From kindergarten to college, interest in serving locally grown foods in cafeterias is increasing in Massachusetts and throughout the U.S. Farm to school is a win-win effort. School food service directors can improve the nutritional value and taste of school meals while also supporting the local economy. Farmers selling locally-grown products to schools and earn a profit while finding new ways to connect with local consumers.
Massachusetts Farm to School Project LLC is a nonprofit organization dedicated to connecting Massachusetts farmers and institutions to improve access to locally grown foods and strengthen our agricultural economy. MDAR provides support to Mass. Farm to School Project’s technical assistance efforts to promote farm to school statewide.
In MA Farm to School Project’s last survey of farm to school participants, there were 320 public school districts, private schools, and colleges in the Commonwealth preferentially serving local foods, over half of which have received assistance from the Mass. Farm to School Project. About 114 farms sold their products directly to schools across the state. Mass. Farm to School Project focuses on facilitating sustainable procurement relationships - local foods arriving regularly at the loading dock of institutions - between farms and schools. We are also increasingly committed to promoting all aspects of farm to school-related experiences through our promotional programs such as Harvest for Students Week and Harvest of the Month and through our Farm to School Network.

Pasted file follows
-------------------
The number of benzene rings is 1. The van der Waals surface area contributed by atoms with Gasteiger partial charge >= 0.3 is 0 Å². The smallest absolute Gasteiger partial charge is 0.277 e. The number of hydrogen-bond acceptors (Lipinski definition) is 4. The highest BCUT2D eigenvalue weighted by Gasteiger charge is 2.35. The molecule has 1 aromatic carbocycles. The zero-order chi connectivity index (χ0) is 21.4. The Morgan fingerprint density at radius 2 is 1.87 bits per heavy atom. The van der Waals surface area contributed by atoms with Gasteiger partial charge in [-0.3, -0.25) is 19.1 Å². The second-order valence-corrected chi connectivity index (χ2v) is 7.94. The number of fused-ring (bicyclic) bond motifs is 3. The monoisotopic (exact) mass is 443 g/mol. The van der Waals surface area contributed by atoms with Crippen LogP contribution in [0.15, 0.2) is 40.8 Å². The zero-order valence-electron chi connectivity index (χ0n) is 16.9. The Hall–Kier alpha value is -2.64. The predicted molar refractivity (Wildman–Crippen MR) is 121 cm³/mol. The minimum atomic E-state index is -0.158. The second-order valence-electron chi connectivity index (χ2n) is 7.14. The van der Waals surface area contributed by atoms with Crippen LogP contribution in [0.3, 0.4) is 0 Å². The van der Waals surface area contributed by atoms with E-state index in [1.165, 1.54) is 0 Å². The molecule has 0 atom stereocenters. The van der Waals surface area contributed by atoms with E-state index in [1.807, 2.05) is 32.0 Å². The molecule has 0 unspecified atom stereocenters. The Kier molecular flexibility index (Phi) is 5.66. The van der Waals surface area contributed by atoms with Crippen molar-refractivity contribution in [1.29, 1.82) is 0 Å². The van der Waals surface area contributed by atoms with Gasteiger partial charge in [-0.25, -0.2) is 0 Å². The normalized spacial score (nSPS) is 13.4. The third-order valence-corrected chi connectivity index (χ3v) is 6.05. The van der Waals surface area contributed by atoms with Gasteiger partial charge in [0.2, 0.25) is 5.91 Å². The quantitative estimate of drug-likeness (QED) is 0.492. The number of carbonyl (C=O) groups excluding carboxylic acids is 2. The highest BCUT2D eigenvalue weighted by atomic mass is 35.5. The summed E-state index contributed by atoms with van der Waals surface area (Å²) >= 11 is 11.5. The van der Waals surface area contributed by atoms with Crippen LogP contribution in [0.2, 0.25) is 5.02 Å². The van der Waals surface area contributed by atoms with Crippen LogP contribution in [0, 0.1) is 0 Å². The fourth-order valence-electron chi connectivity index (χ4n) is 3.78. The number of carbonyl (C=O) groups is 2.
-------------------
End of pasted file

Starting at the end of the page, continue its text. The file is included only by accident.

To learn more, visit the Mass. Farm to School Project's website.
Harvest of the Month
Harvest of the Month promotes a different Massachusetts-grown crop each month in school cafeterias across the state. Mass. Farm to School Project provides participating schools with procurement assistance, free display materials, and links to resources that connect the cafeteria to the classroom and community. Find more info here.
Massachusetts Farm to School Network
The Network is open to all farm to school advocates, practitioners, and programs across the state. It offers learning opportunities and improves communication between the rich diversity of farm to school practitioners. The Network helps us find the resources and connections we need to create integrated farm to school programs: programs that bridge the cafeteria, classroom, and community environments. More info here.
The “DoD Fresh” Program: Understanding and Adapting a System to Respond to the Demand for Locally-Grown Foods in New England